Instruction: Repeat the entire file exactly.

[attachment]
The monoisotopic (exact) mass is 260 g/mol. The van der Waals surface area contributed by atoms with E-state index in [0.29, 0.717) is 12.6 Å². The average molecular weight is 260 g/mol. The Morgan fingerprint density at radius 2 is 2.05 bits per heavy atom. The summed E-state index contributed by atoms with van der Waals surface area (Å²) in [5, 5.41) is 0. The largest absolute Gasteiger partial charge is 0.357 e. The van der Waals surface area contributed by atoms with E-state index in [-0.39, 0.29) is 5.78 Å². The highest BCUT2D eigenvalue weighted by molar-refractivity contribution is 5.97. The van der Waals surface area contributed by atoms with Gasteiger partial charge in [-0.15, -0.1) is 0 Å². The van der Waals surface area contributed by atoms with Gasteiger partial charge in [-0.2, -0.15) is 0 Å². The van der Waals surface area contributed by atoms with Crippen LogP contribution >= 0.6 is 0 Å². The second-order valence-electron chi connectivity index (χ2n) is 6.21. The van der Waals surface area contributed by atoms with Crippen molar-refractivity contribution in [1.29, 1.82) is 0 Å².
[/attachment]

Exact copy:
The monoisotopic (exact) mass is 260 g/mol. The van der Waals surface area contributed by atoms with E-state index in [0.29, 0.717) is 12.6 Å². The average molecular weight is 260 g/mol. The Morgan fingerprint density at radius 2 is 2.05 bits per heavy atom. The summed E-state index contributed by atoms with van der Waals surface area (Å²) in [5, 5.41) is 0. The largest absolute Gasteiger partial charge is 0.357 e. The van der Waals surface area contributed by atoms with E-state index in [-0.39, 0.29) is 5.78 Å². The highest BCUT2D eigenvalue weighted by molar-refractivity contribution is 5.97. The van der Waals surface area contributed by atoms with Gasteiger partial charge in [-0.15, -0.1) is 0 Å². The van der Waals surface area contributed by atoms with Gasteiger partial charge in [-0.2, -0.15) is 0 Å². The van der Waals surface area contributed by atoms with Crippen LogP contribution >= 0.6 is 0 Å². The second-order valence-electron chi connectivity index (χ2n) is 6.21. The van der Waals surface area contributed by atoms with Crippen molar-refractivity contribution in [1.29, 1.82) is 0 Å².